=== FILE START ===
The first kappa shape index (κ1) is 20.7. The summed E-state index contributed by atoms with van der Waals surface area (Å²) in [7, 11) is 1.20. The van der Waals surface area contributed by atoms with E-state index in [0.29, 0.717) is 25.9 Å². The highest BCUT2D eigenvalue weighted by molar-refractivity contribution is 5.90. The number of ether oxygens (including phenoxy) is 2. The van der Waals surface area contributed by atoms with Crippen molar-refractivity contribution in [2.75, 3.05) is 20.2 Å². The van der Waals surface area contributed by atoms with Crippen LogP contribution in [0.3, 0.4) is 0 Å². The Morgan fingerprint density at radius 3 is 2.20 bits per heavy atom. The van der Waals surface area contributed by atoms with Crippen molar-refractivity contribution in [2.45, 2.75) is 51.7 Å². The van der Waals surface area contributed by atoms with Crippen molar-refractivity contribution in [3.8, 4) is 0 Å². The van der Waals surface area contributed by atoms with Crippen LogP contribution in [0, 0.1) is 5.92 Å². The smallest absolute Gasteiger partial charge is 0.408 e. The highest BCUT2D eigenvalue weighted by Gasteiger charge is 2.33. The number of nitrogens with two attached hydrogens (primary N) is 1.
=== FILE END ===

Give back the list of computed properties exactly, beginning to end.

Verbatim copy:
The first kappa shape index (κ1) is 20.7. The summed E-state index contributed by atoms with van der Waals surface area (Å²) in [7, 11) is 1.20. The van der Waals surface area contributed by atoms with E-state index in [0.29, 0.717) is 25.9 Å². The highest BCUT2D eigenvalue weighted by molar-refractivity contribution is 5.90. The number of ether oxygens (including phenoxy) is 2. The van der Waals surface area contributed by atoms with Crippen molar-refractivity contribution in [2.75, 3.05) is 20.2 Å². The van der Waals surface area contributed by atoms with Crippen LogP contribution in [0.3, 0.4) is 0 Å². The Morgan fingerprint density at radius 3 is 2.20 bits per heavy atom. The van der Waals surface area contributed by atoms with Crippen molar-refractivity contribution in [2.45, 2.75) is 51.7 Å². The van der Waals surface area contributed by atoms with Crippen molar-refractivity contribution in [3.8, 4) is 0 Å². The van der Waals surface area contributed by atoms with Crippen LogP contribution in [0, 0.1) is 5.92 Å². The smallest absolute Gasteiger partial charge is 0.408 e. The highest BCUT2D eigenvalue weighted by Gasteiger charge is 2.33. The number of nitrogens with two attached hydrogens (primary N) is 1.